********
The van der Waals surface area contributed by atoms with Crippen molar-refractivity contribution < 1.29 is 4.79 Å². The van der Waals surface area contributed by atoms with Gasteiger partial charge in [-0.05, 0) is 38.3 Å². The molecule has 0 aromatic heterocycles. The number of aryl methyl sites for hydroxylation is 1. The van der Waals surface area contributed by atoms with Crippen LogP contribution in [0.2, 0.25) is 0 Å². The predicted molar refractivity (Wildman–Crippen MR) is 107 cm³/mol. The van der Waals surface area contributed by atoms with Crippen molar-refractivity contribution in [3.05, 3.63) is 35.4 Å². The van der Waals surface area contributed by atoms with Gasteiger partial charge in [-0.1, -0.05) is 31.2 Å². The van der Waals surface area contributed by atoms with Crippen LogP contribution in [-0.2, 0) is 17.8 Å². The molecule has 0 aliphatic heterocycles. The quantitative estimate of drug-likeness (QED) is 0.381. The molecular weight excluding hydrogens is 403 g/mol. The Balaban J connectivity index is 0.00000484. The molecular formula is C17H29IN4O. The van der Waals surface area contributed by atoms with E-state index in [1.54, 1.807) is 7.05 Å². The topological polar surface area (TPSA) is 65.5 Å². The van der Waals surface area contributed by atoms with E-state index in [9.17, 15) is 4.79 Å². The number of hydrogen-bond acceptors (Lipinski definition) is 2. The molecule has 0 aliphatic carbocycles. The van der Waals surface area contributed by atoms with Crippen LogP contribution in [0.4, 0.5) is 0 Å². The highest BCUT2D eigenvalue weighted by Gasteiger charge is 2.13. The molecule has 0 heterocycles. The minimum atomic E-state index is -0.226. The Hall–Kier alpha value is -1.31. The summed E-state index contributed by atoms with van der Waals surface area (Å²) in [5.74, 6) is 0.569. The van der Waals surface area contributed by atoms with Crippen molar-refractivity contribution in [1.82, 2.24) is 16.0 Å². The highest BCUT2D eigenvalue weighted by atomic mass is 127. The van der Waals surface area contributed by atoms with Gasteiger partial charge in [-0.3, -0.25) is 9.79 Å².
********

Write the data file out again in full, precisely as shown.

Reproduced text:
The van der Waals surface area contributed by atoms with Crippen molar-refractivity contribution < 1.29 is 4.79 Å². The van der Waals surface area contributed by atoms with Gasteiger partial charge in [-0.05, 0) is 38.3 Å². The molecule has 0 aromatic heterocycles. The number of aryl methyl sites for hydroxylation is 1. The van der Waals surface area contributed by atoms with Crippen LogP contribution in [0.2, 0.25) is 0 Å². The predicted molar refractivity (Wildman–Crippen MR) is 107 cm³/mol. The van der Waals surface area contributed by atoms with Crippen molar-refractivity contribution in [3.05, 3.63) is 35.4 Å². The van der Waals surface area contributed by atoms with Gasteiger partial charge in [-0.1, -0.05) is 31.2 Å². The van der Waals surface area contributed by atoms with Crippen LogP contribution in [-0.2, 0) is 17.8 Å². The molecule has 0 aliphatic heterocycles. The quantitative estimate of drug-likeness (QED) is 0.381. The molecular weight excluding hydrogens is 403 g/mol. The Balaban J connectivity index is 0.00000484. The molecular formula is C17H29IN4O. The van der Waals surface area contributed by atoms with E-state index in [1.54, 1.807) is 7.05 Å². The topological polar surface area (TPSA) is 65.5 Å². The van der Waals surface area contributed by atoms with E-state index in [9.17, 15) is 4.79 Å². The number of hydrogen-bond acceptors (Lipinski definition) is 2. The molecule has 0 aliphatic carbocycles. The van der Waals surface area contributed by atoms with Crippen LogP contribution in [0.4, 0.5) is 0 Å². The highest BCUT2D eigenvalue weighted by Gasteiger charge is 2.13. The molecule has 0 heterocycles. The minimum atomic E-state index is -0.226. The Hall–Kier alpha value is -1.31. The summed E-state index contributed by atoms with van der Waals surface area (Å²) in [5.74, 6) is 0.569. The van der Waals surface area contributed by atoms with Crippen molar-refractivity contribution in [1.82, 2.24) is 16.0 Å². The highest BCUT2D eigenvalue weighted by atomic mass is 127. The van der Waals surface area contributed by atoms with Gasteiger partial charge in [-0.3, -0.25) is 9.79 Å².